Modern humans active 20,000 years earlier than thought: Study
Melbourne, Aug 10: Modern humans may have exited Africa and arrived in Southeast Asia over 70,000 years ago, much earlier than previously thought, scientists said on Thursday. The study led by researchers at Macquarie University in Australia also suggests that humans could have potentially made the crossing to Australia even earlier than the accepted 60,000 to 65,000 years ago.
The dating of a cave site in West Sumatra in Indonesia, called Lida Ajer, provided researchers the first evidence for rainforest use of modern humans. "Rainforests are not the easiest place to make a living, especially for a savannah-adapted primate, so it suggests that these people were ahead of the curve in terms of intelligence, planning and technological adaptation," said Gilbert Price from University of Queensland in Australia. A team of researchers led by Dr Kira Westaway from Macquarie University, used advanced techniques to identify and date the ancient teeth, which were found in the Lada Ajer cave site.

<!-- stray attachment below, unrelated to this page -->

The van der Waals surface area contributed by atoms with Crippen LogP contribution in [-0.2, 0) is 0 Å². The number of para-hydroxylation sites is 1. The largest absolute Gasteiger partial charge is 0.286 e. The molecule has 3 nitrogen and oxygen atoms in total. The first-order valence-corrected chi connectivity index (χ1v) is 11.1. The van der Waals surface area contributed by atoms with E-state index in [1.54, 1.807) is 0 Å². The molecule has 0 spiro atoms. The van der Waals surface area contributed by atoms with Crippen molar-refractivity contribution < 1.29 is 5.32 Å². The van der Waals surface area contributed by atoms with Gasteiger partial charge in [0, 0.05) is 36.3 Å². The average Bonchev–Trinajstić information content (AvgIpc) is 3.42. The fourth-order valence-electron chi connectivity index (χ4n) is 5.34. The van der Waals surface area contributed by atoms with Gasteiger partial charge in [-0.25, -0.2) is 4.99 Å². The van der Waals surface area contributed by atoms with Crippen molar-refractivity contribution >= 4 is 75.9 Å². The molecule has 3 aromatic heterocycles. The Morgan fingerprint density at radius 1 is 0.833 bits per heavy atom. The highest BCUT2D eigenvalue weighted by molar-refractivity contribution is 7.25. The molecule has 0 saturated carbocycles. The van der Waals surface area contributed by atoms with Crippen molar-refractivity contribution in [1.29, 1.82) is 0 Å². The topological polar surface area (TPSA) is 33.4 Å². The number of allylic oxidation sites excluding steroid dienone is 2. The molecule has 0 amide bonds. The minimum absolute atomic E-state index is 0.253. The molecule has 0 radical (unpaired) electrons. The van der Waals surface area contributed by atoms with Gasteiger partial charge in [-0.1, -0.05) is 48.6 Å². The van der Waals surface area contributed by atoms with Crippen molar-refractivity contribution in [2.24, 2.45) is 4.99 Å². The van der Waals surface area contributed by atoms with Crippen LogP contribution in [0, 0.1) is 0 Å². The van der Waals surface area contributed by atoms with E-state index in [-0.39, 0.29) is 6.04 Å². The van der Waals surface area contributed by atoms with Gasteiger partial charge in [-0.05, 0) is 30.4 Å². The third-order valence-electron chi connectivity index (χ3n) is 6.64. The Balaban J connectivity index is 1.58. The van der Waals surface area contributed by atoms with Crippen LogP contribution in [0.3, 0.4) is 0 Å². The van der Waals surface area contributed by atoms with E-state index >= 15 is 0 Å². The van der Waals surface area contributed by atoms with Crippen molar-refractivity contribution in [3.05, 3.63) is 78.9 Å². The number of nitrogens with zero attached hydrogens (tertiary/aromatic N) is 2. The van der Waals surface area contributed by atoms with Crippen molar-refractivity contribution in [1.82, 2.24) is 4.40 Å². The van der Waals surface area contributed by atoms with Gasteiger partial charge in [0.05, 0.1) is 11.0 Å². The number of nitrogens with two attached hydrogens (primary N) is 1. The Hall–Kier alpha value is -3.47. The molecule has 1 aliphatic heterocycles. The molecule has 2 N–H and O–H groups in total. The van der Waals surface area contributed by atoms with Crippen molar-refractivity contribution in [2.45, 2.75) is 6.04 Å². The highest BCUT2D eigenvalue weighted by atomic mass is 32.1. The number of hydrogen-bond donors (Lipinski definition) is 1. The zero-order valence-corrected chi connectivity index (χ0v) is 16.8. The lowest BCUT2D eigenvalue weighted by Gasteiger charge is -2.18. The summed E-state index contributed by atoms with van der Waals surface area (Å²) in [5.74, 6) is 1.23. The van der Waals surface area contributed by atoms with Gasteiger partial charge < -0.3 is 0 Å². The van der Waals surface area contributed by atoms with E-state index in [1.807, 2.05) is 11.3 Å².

Homo sapiens present between 63,000 and 73,000 years ago
As a result of thorough documentation of the cave, reanalysis of the specimens, and a new dating programme, it was confirmed that the teeth found there were of modern humans, Homo sapiens, and dated back 73,000 years.
"This is a significant finding because it supports emerging ideas that modern humans left Africa and reached Australia much earlier than we thought," said Michelle Langley of Griffith University. The evidence came in the form of two teeth, discovered by Dutch archaeologist Eugene Dubois in a cave on Sumatra in the late nineteenth century. The researchers confirmed the teeth belonged to Homo sapiens by comparing them to orangutan fossils found near the cave, and then dated them with electron spin resonance dating.
A barrage of dating techniques were applied to the sediment around the fossils, to overlying and underlying rock deposits in the cave and to associated mammal teeth, indicating that the deposit and fossils were laid down between 63,000 to 73,000 years ago, researchers said. The study was published in the journal Nature.
OneIndia News (with agency inputs)